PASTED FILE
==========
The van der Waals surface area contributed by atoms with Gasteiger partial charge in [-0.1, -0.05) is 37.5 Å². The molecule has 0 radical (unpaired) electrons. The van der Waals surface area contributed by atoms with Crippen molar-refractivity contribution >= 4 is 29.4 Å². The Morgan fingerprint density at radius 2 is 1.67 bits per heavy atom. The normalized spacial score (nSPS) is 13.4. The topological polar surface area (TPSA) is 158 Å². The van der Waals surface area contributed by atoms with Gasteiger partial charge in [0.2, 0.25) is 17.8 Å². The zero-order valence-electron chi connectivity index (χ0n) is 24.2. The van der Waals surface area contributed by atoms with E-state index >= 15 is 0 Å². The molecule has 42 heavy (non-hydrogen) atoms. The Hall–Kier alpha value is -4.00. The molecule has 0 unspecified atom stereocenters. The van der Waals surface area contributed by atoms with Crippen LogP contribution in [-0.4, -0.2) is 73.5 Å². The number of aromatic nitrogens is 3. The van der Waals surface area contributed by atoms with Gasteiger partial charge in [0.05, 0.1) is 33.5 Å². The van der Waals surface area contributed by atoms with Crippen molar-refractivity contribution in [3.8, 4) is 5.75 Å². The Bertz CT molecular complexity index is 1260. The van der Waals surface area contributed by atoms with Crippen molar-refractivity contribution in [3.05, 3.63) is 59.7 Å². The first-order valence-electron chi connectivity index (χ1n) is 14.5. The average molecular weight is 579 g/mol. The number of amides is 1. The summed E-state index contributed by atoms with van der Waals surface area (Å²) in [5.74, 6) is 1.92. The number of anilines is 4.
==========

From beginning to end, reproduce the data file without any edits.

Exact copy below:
The van der Waals surface area contributed by atoms with Gasteiger partial charge in [-0.1, -0.05) is 37.5 Å². The molecule has 0 radical (unpaired) electrons. The van der Waals surface area contributed by atoms with Crippen molar-refractivity contribution >= 4 is 29.4 Å². The Morgan fingerprint density at radius 2 is 1.67 bits per heavy atom. The normalized spacial score (nSPS) is 13.4. The topological polar surface area (TPSA) is 158 Å². The van der Waals surface area contributed by atoms with Gasteiger partial charge in [0.2, 0.25) is 17.8 Å². The zero-order valence-electron chi connectivity index (χ0n) is 24.2. The van der Waals surface area contributed by atoms with E-state index >= 15 is 0 Å². The molecule has 42 heavy (non-hydrogen) atoms. The Hall–Kier alpha value is -4.00. The molecule has 0 unspecified atom stereocenters. The van der Waals surface area contributed by atoms with Crippen LogP contribution in [-0.4, -0.2) is 73.5 Å². The number of aromatic nitrogens is 3. The van der Waals surface area contributed by atoms with Gasteiger partial charge in [0.05, 0.1) is 33.5 Å². The van der Waals surface area contributed by atoms with Crippen molar-refractivity contribution in [3.8, 4) is 5.75 Å². The Bertz CT molecular complexity index is 1260. The van der Waals surface area contributed by atoms with Crippen molar-refractivity contribution in [3.05, 3.63) is 59.7 Å². The first-order valence-electron chi connectivity index (χ1n) is 14.5. The average molecular weight is 579 g/mol. The number of amides is 1. The summed E-state index contributed by atoms with van der Waals surface area (Å²) in [5.74, 6) is 1.92. The number of anilines is 4.